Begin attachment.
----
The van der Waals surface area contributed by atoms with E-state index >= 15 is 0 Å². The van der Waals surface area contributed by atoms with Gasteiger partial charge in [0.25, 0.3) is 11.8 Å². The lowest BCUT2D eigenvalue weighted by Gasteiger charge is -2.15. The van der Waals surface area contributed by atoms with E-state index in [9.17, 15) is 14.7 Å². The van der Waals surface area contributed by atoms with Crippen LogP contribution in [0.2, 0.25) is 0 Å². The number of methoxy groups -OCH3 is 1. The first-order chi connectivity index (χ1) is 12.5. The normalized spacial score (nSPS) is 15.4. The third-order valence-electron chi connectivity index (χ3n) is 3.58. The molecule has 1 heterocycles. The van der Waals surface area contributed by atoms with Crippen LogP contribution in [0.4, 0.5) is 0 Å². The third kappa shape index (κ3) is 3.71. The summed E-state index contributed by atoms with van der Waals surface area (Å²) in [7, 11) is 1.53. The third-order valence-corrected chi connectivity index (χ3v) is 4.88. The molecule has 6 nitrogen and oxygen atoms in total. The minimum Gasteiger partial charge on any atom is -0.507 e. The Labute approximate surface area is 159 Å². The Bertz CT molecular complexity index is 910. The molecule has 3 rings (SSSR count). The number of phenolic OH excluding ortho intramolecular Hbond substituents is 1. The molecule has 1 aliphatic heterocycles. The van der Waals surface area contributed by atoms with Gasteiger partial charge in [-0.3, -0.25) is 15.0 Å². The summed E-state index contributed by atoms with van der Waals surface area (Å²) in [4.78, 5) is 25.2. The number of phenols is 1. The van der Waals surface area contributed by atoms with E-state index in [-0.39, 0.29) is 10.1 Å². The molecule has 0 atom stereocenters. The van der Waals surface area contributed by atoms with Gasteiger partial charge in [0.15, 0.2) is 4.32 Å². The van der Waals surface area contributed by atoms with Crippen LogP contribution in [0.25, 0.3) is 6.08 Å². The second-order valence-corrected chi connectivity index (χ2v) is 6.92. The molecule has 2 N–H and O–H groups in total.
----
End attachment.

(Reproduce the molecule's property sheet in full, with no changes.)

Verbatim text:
The van der Waals surface area contributed by atoms with E-state index >= 15 is 0 Å². The van der Waals surface area contributed by atoms with Gasteiger partial charge in [0.25, 0.3) is 11.8 Å². The lowest BCUT2D eigenvalue weighted by Gasteiger charge is -2.15. The van der Waals surface area contributed by atoms with E-state index in [9.17, 15) is 14.7 Å². The van der Waals surface area contributed by atoms with Crippen LogP contribution in [0.2, 0.25) is 0 Å². The number of methoxy groups -OCH3 is 1. The first-order chi connectivity index (χ1) is 12.5. The normalized spacial score (nSPS) is 15.4. The third-order valence-electron chi connectivity index (χ3n) is 3.58. The molecule has 1 heterocycles. The van der Waals surface area contributed by atoms with Crippen LogP contribution in [0.4, 0.5) is 0 Å². The third kappa shape index (κ3) is 3.71. The summed E-state index contributed by atoms with van der Waals surface area (Å²) in [7, 11) is 1.53. The third-order valence-corrected chi connectivity index (χ3v) is 4.88. The molecule has 6 nitrogen and oxygen atoms in total. The minimum Gasteiger partial charge on any atom is -0.507 e. The Labute approximate surface area is 159 Å². The Bertz CT molecular complexity index is 910. The molecule has 3 rings (SSSR count). The number of phenolic OH excluding ortho intramolecular Hbond substituents is 1. The molecule has 1 aliphatic heterocycles. The van der Waals surface area contributed by atoms with Gasteiger partial charge in [-0.3, -0.25) is 15.0 Å². The summed E-state index contributed by atoms with van der Waals surface area (Å²) in [4.78, 5) is 25.2. The number of phenols is 1. The van der Waals surface area contributed by atoms with E-state index in [-0.39, 0.29) is 10.1 Å². The molecule has 0 atom stereocenters. The van der Waals surface area contributed by atoms with Gasteiger partial charge in [0.15, 0.2) is 4.32 Å². The van der Waals surface area contributed by atoms with Crippen LogP contribution in [0.25, 0.3) is 6.08 Å². The second-order valence-corrected chi connectivity index (χ2v) is 6.92. The molecule has 2 N–H and O–H groups in total.